I will briefly touch on the Finance Bill, to which my hon. Friend the Member for Inverclyde secured an amendment regarding a review of fixed-odds betting terminals. I very much hope that that amendment will not be removed on Report. The statistics about the amount of money that people lose are deeply saddening—£192 per spin. Self-regulation has not worked. From the moment I was elected to this House in 2017, I was struck by the incredibly aggressive way in which the Association of British Bookmakers pursued me and other Members of Parliament. It tries all sorts of ways to get in touch with us. I condemn on the record its tactics, and the way that it tries to intimidate Members of Parliament. I will not even begin to go into some of the tactics that were deployed in my constituency.

It was interesting that the Minister and the shadow Minister have rightly touched on areas of high deprivation being targeted. I do not know if any Committee member has a more deprived constituency than Glasgow East. I reflect on a statistic that came out of a Channel 4 documentary a number of years ago. It suggested that for every 100,000 people in a deprived area there are 12 betting shops, and that for every 100,000 people in a more affluent area there are five betting shops. I remember—I was a parliamentary researcher at the time —running those numbers and seeing that in my constituency, which has 70,000 people, there were in excess of 45 betting shops. In the constituency of the hon. Member for West Aberdeenshire and Kincardine there are probably fewer than five. If that does not send a message to the House about the tactics of bookmakers in targeting deprived areas, I do not know what will.

I want to look at other areas of gambling reform. We need to have a serious conversation about the role of the national lottery, because I am not convinced that the funding is necessarily pouring back into the areas where the tickets and scratch cards are bought. However, that is a different story. The liberalisation of the Gambling Act 2005 went too far, and we definitely see that in communities such as my own. However, like other Members, I pay tribute to the hon. Member for Swansea East, the right hon. Member for Chingford and Woodford Green, and my hon. Friend the Member for Inverclyde. They all pursued this cause diligently when other Members of Parliament were distracted by other issues, and they have beavered away at it.

Finally, I pay tribute to the hon. Member for Chatham and Aylesford. In my time in this House I do not think I have come across a more genuine or nicer person. It fills me with great sadness that it took her falling on her sword for the Government to decide that they had to take action. Although I am deeply sad that she had to resign from Government, I will go home tonight very proud that we are finally taking action for some of the most vulnerable people in our constituencies.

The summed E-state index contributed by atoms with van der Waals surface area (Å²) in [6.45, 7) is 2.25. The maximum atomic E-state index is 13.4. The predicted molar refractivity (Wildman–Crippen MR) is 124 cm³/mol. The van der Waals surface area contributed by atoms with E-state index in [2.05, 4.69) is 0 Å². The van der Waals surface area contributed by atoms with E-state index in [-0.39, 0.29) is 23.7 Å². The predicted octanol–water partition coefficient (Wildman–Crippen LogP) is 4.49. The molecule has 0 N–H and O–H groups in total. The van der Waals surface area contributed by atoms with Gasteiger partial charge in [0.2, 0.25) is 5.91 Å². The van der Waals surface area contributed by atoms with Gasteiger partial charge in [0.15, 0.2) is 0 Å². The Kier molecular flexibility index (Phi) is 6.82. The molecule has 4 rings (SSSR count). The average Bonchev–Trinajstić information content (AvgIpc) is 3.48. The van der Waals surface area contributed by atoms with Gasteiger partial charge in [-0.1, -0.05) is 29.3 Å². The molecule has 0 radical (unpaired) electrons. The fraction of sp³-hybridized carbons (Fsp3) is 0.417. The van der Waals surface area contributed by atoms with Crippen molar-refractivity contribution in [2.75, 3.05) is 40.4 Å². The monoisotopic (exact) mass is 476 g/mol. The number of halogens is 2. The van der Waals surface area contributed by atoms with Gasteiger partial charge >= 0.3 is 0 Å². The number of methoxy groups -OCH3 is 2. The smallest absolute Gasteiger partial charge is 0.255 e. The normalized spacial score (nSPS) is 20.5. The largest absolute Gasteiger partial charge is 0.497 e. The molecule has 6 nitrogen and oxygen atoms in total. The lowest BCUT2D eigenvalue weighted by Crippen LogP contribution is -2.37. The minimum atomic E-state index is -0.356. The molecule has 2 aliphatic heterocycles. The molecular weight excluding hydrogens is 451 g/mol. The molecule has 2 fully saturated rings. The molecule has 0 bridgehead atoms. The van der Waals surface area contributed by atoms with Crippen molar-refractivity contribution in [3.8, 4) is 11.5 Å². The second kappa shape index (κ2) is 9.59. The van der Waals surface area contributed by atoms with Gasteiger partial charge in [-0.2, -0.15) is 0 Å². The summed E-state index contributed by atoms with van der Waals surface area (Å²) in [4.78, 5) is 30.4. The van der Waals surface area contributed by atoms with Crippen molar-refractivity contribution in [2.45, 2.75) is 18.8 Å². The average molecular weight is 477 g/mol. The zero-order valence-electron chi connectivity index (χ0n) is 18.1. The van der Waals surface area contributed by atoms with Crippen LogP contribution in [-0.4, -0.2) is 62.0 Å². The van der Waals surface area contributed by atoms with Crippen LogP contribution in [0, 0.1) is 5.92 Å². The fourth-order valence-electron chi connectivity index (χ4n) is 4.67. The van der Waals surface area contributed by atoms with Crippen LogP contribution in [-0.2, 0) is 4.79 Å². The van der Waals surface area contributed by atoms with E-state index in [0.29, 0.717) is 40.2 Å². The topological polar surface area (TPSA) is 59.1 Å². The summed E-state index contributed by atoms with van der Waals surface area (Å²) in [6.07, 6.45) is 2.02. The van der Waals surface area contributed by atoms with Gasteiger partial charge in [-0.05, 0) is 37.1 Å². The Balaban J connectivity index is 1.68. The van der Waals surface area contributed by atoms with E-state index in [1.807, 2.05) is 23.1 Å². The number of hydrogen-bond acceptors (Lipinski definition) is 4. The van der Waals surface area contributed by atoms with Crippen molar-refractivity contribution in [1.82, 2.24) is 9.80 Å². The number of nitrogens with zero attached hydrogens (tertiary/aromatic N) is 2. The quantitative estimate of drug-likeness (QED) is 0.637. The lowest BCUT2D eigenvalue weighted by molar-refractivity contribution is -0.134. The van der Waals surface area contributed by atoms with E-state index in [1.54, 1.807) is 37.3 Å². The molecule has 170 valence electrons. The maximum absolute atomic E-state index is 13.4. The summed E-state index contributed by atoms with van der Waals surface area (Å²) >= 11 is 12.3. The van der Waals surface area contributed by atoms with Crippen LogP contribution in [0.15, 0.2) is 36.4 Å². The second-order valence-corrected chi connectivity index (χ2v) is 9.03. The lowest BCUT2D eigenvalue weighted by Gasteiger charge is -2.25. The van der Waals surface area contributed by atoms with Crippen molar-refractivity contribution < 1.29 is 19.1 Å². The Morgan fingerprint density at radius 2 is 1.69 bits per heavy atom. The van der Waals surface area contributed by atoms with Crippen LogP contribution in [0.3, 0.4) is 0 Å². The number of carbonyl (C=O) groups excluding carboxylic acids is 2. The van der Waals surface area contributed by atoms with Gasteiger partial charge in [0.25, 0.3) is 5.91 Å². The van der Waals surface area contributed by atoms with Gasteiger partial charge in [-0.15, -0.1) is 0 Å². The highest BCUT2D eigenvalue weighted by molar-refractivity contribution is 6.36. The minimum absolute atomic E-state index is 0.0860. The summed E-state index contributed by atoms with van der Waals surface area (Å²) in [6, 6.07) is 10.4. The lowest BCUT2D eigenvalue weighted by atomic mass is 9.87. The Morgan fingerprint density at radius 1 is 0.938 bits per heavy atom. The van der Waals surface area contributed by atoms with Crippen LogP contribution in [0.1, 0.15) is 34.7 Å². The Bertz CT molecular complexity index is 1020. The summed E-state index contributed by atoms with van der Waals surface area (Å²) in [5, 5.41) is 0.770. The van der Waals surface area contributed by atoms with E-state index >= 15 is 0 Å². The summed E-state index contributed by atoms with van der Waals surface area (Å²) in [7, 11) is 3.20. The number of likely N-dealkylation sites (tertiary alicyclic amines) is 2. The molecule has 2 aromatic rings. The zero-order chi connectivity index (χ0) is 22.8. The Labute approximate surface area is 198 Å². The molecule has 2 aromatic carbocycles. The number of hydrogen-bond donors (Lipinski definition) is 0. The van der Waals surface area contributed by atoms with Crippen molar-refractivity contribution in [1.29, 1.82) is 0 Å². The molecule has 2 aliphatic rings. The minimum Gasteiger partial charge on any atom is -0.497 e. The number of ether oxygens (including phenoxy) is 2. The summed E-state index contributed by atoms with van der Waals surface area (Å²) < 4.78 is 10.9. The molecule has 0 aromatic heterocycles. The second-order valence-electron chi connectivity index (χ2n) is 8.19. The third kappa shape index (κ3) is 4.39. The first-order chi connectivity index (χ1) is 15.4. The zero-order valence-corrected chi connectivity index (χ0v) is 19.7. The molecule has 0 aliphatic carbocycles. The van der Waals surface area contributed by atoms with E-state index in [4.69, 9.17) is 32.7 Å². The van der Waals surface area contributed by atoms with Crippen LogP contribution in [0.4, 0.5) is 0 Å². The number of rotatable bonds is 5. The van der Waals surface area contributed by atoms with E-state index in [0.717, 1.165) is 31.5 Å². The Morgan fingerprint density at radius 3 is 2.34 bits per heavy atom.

I am very pleased to be serving under your chairmanship this evening, Ms Ryan, I think for the first time. Rarely will a statutory instrument have elicited the joy that this one will. It represents success at last for a long, hard-fought campaign. We should have succeeded years ago, and would have done were it not for the fact that the Treasury were profiting from the shameful racket to which the statutory instrument will finally put an end.

It is right, as others have said, that we give credit where it is due. My hon. Friend the Member for Swansea East has led the campaign as chair of the all-party parliamentary group with a unique blend of passion and warmth, and we are greatly in her debt. My hon. Friend the Member for West Bromwich East, as my hon. Friend the Member for Tooting pointed out, has played an exemplary and crucial part as well.

Like others, I pay tribute to the Minister’s predecessor, the hon. Member for Chatham and Aylesford, who was absolutely right to resign last month when the Government tried, shamefully, to delay this change, and to the right hon. Member for Chingford and Woodford Green—with whom I disagree about virtually everything—who has played a positive role in this campaign.

I also pay tribute to local authorities outside of the House. My local authority, Newham, has provided valuable support to the all-party parliamentary group on fixed odds betting terminals—the one local authority to do so. I pay tribute to the current Mayor of Newham, Rokhsana Fiaz, and to her long-serving predecessor, Sir Robin Wales. I also pay tribute to Christian Action Research and Education, which has been a consistent supporter, with Newham Council, of the APPG.

Unfortunately, the role of some others has been lamentable. Some in the House have lobbied for the continuation of this shameful racket, which has destroyed the wellbeing of so many families. The Chancellor of the Exchequer should be ashamed of himself for apparently caving in to the lobbying. The Secretary of State for Digital, Culture, Media and Sport also behaved lamentably in failing to support his Minister, who was forced to resign,.

Ministers missed the chance to act on the growing menace of FOBTs five years ago, in the 2013 triennial review. Five years ago next month, we had a debate in the Chamber, which made the scale of the menace crystal clear. I reported in my speech—my constituency has a lot in common with that of the—that at that time in East Ham, on High Street North we had 14 betting shops open from 7.30 am to 10 pm, each with just one member of staff.